All About Haploid Cells in Microbiology

Cross section biomedical illustration of meiosis where each duplicated chromosome has a mixture of genetic material and threads forming in cell to pull apart the pairs of chromosomes
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In microbiology, a haploid cell is the result of a diploid cell replicating and dividing twice through meiosis. Haploid means "half." Each daughter cell produced from this division is haploid, meaning that it contains half the number of chromosomes as its parent cell.

Cell with nucleus in mitosis and multiplication of cells
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Haploid Vs. Diploid

The difference between diploid and haploid cells is that diploids contain two complete sets of chromosomes and haploids contain only one set of chromosomes. Haploid cells are produced when a parent cell divides twice, resulting in two diploid cells with the full set of genetic material upon the first division and four haploid daughter cells with only half of the original genetic material upon the second.


Prior to the start of the meiotic cell cycle, a parent cell replicates its DNA, doubling its mass and organelle numbers in a stage known as interphase. A cell can then go through meiosis I, the first division, and meiosis II, the second and final division.

A cell goes through multiple stages twice as it progresses through both divisions of meiosis: prophase, metaphase, anaphase, and telophase. At the end of meiosis I, the parent cell splits into two daughter cells. Homologous chromosome pairs containing the parent chromosomes that were replicated during interphase then separate from each other and sister chromatids—identical copies of the originally replicated chromosome—remain together. Each daughter cell has a complete copy of DNA at this point.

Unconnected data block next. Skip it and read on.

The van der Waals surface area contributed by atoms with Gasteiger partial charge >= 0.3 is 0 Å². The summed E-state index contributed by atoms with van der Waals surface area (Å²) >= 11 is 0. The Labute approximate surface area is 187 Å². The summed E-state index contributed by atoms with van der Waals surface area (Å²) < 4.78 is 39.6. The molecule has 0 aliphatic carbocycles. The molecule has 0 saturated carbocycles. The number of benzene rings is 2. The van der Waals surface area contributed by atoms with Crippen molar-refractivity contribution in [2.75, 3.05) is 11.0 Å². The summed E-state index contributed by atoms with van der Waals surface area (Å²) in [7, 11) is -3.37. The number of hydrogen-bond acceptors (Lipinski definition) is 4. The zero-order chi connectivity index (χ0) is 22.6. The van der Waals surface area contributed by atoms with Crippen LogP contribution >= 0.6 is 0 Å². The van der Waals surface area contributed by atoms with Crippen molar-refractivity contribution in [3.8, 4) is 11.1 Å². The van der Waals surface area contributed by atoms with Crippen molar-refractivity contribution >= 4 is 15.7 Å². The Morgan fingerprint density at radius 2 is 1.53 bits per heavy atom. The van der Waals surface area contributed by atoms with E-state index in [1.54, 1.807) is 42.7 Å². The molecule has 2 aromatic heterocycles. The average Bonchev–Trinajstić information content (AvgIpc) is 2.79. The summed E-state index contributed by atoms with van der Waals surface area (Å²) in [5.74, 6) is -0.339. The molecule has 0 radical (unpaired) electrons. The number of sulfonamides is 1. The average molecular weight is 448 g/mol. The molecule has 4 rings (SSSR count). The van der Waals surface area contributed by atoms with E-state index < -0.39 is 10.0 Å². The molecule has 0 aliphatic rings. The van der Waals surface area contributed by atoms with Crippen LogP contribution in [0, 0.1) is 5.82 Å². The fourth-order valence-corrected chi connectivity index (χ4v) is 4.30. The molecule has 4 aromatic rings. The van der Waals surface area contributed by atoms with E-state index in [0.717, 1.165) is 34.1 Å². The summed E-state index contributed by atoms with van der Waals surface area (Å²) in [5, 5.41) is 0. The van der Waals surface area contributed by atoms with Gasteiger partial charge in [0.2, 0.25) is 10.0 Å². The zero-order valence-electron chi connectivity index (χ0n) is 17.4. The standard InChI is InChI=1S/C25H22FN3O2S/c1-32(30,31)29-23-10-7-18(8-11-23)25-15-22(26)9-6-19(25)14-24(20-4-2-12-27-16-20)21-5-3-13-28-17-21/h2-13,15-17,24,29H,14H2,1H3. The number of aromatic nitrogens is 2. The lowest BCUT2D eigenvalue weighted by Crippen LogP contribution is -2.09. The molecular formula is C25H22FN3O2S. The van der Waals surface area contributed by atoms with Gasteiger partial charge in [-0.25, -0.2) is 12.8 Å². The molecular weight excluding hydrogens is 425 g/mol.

The two cells then enter meiosis II, at the end of which the sister chromatids separate and the cells divide, leaving four male and female sex cells or gametes with half the number of chromosomes as the parent.

Following meiosis, sexual reproduction can occur. Gametes randomly join to form unique fertilized eggs or zygotes during sexual reproduction. A zygote gets half its genetic material from its mother, a female sex gamete or egg, and half from its father, a male sex gamete or sperm. The resulting diploid cell has two complete sets of chromosomes. 


Mitosis occurs when a cell makes an exact copy of itself then splits, producing two diploid daughter cells with identical sets of chromosomes. Mitosis is a form of asexual reproduction, growth, or tissue repair.

Haploid Number

The haploid number is the number of chromosomes within the nucleus of a cell that constitutes one complete chromosomal set. This number is commonly denoted as "n" where n stands for the number of chromosomes. The haploid number is unique to the type of organism.

In humans, the haploid number is expressed as n = 23 because haploid human cells have one set of 23 chromosomes. There are 22 sets of autosomal chromosomes (or non-sex chromosomes) and one set of sex chromosomes.

Humans are diploid organisms, meaning they have one set of 23 chromosomes from their father and one set of 23 chromosomes from their mother. The two sets combine to form a full complement of 46 chromosomes. The total number of chromosomes is called the chromosome number.

Haploid Spores

In organisms such as plants, algae, and fungi, asexual reproduction is accomplished through the production of haploid spores. These organisms have life cycles known as alternation of generations that alternate between haploid and diploid phases.

In plants and algae, haploid spores develop into gametophyte structures without fertilization. A gametophyte produces gametes in what is considered the haploid phase of the life cycle. The diploid phase of the cycle consists of the formation of sporophytes. Sporophytes are diploid structures that develop from the fertilization of gametes.

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Bailey, Regina. "All About Haploid Cells in Microbiology." ThoughtCo, Apr. 5, 2023, Bailey, Regina. (2023, April 5). All About Haploid Cells in Microbiology. Retrieved from Bailey, Regina. "All About Haploid Cells in Microbiology." ThoughtCo. (accessed June 8, 2023).